|Bernice Abbott, Pennsylvania Station, New York, 1937|
I have to admit, I went to see this small exhibition of Bernice Abbott’s photographs having spent last weekend grading papers for a class on New York and the Movies. I was struck by the difficulty my students had in articulating what makes an image, and for them, a narrative, nostalgic. I thought Abbott’s celebrated photographs of New York City in the 1930s might help me to see why they were struggling. I was starting to doubt the question I had given them, thinking perhaps it’s not possible to identify nostalgia in an image. I hadn’t even stepped inside the exhibition space when I was overwhelmed by what I would, on the most superficial level, identify as nostalgia. Abbott’s photographs are hung in a former public baths also from the mid-1930s. The most striking feature of the space is the white ceramic tiled walls. Otherwise known as subway tiles from their original use in the NYC subway. As I entered beyond the art nouveau façade in a side street of one of Paris’ trendiest areas, I felt as though I had stepped not just inside another era, but I was back in New York.
|Bernice Abbott, Treasury Building, New York 1957|
Like the gallery interior, Abbott’s photographs cull and appropriate the past to create her vision of the present. The images of New York City are all 1980s prints of 1930s photographs. They are like nothing we would see in photography today. The clarity of the light, the detail of the silver-gelatin printing process, the play with distinct shape, form, and shading, and the overall perspective of a city in its heyday, tell of a world that no longer exists. Hers is a New York City gone forever, even a she was in the process of recording it. The photographs taken in the old Penn station, of steel grids and lattice formations, a Columbus Circle when Trump Towers could not even be imaged, and a Coca Cola sign that lit up at night were innovations. There were also places depicted that haven’t changed much at all: the Treasury Building with Washington guarding its entrance still stands tall on Wall Street and I am sure a clever tourist could manage to photograph of the Flatiron building so as to captures Abbott’s wonder for its symbolism of this world of modernity. Even if the process of silver gelatin printing creates a light that gives buildings such as the flatiron a dimensionality we do not see in contemporary photography today, we recognize them with ease.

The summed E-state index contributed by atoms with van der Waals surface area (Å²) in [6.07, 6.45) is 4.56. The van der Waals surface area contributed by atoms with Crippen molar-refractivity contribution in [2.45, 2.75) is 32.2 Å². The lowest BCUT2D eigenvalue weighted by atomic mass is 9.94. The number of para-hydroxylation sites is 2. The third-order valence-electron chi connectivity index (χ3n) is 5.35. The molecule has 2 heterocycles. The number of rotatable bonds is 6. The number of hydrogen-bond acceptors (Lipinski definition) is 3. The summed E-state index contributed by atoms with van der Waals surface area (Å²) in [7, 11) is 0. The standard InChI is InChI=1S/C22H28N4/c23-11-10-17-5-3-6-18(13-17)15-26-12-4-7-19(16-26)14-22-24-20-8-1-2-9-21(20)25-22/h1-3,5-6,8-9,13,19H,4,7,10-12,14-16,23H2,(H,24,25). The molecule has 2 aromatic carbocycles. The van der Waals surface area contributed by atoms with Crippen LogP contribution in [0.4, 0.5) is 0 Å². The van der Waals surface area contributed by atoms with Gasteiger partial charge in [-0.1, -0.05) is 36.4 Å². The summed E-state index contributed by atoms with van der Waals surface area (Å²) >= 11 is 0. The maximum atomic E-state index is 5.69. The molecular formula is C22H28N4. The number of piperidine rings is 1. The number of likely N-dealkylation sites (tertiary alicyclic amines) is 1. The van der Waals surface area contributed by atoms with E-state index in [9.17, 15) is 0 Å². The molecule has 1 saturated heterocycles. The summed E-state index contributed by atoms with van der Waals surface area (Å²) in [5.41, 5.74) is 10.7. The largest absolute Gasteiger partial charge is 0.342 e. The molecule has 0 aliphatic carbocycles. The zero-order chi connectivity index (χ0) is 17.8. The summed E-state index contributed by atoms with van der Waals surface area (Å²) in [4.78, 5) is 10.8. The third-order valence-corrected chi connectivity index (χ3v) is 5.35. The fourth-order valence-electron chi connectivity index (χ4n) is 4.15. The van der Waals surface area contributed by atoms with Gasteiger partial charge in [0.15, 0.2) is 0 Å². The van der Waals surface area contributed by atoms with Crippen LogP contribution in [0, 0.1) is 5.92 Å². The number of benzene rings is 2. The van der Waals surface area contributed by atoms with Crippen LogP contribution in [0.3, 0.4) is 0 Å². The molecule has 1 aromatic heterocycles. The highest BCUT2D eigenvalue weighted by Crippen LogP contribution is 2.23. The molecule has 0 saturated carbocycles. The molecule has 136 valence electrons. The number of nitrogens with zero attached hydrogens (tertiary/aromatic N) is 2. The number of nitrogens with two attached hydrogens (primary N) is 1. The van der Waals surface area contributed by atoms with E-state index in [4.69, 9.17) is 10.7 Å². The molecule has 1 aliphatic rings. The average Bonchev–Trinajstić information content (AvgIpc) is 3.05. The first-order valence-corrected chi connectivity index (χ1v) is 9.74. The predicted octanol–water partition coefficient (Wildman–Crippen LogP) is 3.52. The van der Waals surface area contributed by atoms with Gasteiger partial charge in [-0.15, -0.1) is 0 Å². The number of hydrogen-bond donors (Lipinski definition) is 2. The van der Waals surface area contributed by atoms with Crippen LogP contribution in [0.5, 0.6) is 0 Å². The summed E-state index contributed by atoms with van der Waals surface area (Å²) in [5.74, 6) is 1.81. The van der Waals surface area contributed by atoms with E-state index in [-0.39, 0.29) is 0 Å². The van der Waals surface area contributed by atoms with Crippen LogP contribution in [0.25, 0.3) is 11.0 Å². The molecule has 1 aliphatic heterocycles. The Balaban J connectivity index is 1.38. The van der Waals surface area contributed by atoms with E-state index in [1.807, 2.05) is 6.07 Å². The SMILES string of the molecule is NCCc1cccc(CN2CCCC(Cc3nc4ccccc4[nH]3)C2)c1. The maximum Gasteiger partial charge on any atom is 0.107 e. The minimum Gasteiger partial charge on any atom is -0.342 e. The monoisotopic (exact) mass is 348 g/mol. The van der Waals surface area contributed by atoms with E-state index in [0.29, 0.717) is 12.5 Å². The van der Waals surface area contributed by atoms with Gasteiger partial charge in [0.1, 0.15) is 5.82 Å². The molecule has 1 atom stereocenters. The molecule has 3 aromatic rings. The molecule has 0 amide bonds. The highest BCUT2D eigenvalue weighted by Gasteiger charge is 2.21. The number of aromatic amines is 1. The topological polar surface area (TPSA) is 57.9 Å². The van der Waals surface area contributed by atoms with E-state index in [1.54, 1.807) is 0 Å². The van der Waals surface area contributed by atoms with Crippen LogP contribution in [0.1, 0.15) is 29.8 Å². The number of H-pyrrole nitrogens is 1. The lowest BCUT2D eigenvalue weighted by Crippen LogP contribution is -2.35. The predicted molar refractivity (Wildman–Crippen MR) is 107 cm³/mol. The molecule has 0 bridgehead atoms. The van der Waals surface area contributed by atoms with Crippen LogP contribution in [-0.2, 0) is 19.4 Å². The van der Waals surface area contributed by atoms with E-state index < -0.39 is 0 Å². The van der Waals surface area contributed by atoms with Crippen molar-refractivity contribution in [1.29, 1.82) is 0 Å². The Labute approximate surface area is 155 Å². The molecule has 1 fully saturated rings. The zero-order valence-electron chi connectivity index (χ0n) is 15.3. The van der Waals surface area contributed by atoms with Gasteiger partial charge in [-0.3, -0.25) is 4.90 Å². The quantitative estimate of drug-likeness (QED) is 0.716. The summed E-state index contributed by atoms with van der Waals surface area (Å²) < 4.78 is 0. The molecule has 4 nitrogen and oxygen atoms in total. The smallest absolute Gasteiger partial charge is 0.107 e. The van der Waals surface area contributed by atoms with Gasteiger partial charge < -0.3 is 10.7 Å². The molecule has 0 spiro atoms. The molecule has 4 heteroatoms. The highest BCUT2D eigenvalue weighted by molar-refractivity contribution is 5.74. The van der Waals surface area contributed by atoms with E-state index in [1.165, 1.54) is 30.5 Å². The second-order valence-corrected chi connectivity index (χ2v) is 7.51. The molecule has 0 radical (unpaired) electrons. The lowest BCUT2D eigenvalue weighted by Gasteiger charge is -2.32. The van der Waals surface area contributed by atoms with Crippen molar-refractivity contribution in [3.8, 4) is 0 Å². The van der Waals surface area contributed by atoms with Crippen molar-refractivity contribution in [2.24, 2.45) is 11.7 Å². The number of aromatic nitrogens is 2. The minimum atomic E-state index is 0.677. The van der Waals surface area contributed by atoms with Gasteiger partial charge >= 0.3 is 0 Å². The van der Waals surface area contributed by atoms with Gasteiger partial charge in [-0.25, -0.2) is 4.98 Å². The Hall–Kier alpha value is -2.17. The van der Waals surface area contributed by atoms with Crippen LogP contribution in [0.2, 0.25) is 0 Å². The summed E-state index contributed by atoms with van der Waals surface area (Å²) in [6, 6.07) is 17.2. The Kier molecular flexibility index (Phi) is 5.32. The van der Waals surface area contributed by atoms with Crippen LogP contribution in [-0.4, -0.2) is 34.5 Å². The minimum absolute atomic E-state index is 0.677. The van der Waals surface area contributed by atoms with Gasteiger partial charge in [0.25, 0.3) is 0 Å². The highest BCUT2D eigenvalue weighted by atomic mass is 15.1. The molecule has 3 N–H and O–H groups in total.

|Bernice Abbott, Columbus Circle, 1938|
Apparently, Abbott went back to New York from Paris in 1929 to find an American publisher for Atget’s work. And it’s difficult not to see the Atget in Abbott’s own photographs: a horse drawn cart in the 1930s side by side with cars, the Fulton Street Fishmarket and handwritten prices outside the butcher shop on 6th Av. were anachronisms even then. Their traces of a New York side by side with the building of the modern city as we know it, offer memories in the present. Abbott further emphasizes the incompatibility of old and new on the same streets and in the same images through a manipulation of light that usually places the old in the dark and the new in a high key light. Together with the swift geometrical lines of these wondrous constructions that gave New York its character and reputation as we know it, her precise handling of the light makes the city sparkle.
|Vivian Maier, Self-Portrait|
Also on show here at Les Douches is a handful of photographs by the recently discovered Vivian Maier. The film, Finding Vivian Maier (2013), has now made her a household name so there’s no need to elaborate. However, what’s fascinating in this small exhibition of her work, is that the photographs represent human lives in the exact same places and on the same streets as those explored by Abbott. And yet, Maier’s New York is completely different not only thanks to the focus on the people, but because her photographs are taken twenty years after Abbott’s. In the 1950s, the sheen of all the celebrated building projects of Abbott’s New York has worn off. The wonder and magnificence of the architecture has become old. The city became known for other reasons in the later part of the century. One of them being the uniqueness of its people. All of the figures and faces in Maier’s photographs colourful individuals. They are singular in the way that only New York City allows people to be. And, unlike Abbott, Maier took a good quota of self-portraits, in the shadows, in mirrors, as if to say “I was here.” If Abbott sees past New York from unexpected vantage points, Maier sees the same city through its unlikely characters.